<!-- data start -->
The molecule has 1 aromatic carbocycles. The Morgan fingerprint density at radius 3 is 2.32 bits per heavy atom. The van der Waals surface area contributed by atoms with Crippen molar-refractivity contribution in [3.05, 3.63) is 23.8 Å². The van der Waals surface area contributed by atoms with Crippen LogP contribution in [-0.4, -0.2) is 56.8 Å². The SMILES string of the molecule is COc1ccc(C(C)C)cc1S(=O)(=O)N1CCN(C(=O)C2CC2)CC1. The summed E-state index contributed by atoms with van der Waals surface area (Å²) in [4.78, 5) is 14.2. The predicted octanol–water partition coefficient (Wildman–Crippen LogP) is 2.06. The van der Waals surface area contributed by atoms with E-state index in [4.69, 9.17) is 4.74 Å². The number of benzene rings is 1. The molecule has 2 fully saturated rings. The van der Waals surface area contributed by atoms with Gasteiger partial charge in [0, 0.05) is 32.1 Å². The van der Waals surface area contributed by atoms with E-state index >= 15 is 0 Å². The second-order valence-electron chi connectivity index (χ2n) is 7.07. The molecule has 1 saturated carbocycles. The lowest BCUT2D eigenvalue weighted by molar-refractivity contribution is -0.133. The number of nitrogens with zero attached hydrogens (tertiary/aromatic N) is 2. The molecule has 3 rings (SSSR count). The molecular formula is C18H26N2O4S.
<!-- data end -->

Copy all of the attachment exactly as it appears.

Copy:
The molecule has 1 aromatic carbocycles. The Morgan fingerprint density at radius 3 is 2.32 bits per heavy atom. The van der Waals surface area contributed by atoms with Crippen molar-refractivity contribution in [3.05, 3.63) is 23.8 Å². The van der Waals surface area contributed by atoms with Crippen LogP contribution in [-0.4, -0.2) is 56.8 Å². The SMILES string of the molecule is COc1ccc(C(C)C)cc1S(=O)(=O)N1CCN(C(=O)C2CC2)CC1. The summed E-state index contributed by atoms with van der Waals surface area (Å²) in [4.78, 5) is 14.2. The predicted octanol–water partition coefficient (Wildman–Crippen LogP) is 2.06. The van der Waals surface area contributed by atoms with E-state index in [4.69, 9.17) is 4.74 Å². The number of benzene rings is 1. The molecule has 2 fully saturated rings. The van der Waals surface area contributed by atoms with Gasteiger partial charge in [0, 0.05) is 32.1 Å². The van der Waals surface area contributed by atoms with E-state index >= 15 is 0 Å². The second-order valence-electron chi connectivity index (χ2n) is 7.07. The molecule has 1 saturated carbocycles. The lowest BCUT2D eigenvalue weighted by molar-refractivity contribution is -0.133. The number of nitrogens with zero attached hydrogens (tertiary/aromatic N) is 2. The molecule has 3 rings (SSSR count). The molecular formula is C18H26N2O4S.